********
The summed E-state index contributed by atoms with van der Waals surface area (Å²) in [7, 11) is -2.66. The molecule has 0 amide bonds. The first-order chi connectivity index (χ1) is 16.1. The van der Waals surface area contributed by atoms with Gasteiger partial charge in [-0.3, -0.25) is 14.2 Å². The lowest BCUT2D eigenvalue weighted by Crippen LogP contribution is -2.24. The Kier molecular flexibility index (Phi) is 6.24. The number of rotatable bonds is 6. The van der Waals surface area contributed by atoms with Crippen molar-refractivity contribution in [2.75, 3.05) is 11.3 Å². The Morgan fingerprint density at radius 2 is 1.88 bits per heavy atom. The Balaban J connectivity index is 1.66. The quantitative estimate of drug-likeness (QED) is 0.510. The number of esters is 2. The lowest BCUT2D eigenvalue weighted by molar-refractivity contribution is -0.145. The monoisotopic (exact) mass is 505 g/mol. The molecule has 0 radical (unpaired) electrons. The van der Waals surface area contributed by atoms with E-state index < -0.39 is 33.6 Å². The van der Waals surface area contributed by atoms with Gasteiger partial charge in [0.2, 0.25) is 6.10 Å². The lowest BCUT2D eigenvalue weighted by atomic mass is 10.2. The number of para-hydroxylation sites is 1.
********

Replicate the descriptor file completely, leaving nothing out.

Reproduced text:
The summed E-state index contributed by atoms with van der Waals surface area (Å²) in [7, 11) is -2.66. The molecule has 0 amide bonds. The first-order chi connectivity index (χ1) is 16.1. The van der Waals surface area contributed by atoms with Gasteiger partial charge in [-0.3, -0.25) is 14.2 Å². The lowest BCUT2D eigenvalue weighted by Crippen LogP contribution is -2.24. The Kier molecular flexibility index (Phi) is 6.24. The number of rotatable bonds is 6. The van der Waals surface area contributed by atoms with Crippen molar-refractivity contribution in [2.75, 3.05) is 11.3 Å². The Morgan fingerprint density at radius 2 is 1.88 bits per heavy atom. The Balaban J connectivity index is 1.66. The quantitative estimate of drug-likeness (QED) is 0.510. The number of esters is 2. The lowest BCUT2D eigenvalue weighted by molar-refractivity contribution is -0.145. The monoisotopic (exact) mass is 505 g/mol. The molecule has 0 radical (unpaired) electrons. The van der Waals surface area contributed by atoms with E-state index < -0.39 is 33.6 Å². The van der Waals surface area contributed by atoms with Gasteiger partial charge in [0.2, 0.25) is 6.10 Å². The lowest BCUT2D eigenvalue weighted by atomic mass is 10.2. The number of para-hydroxylation sites is 1.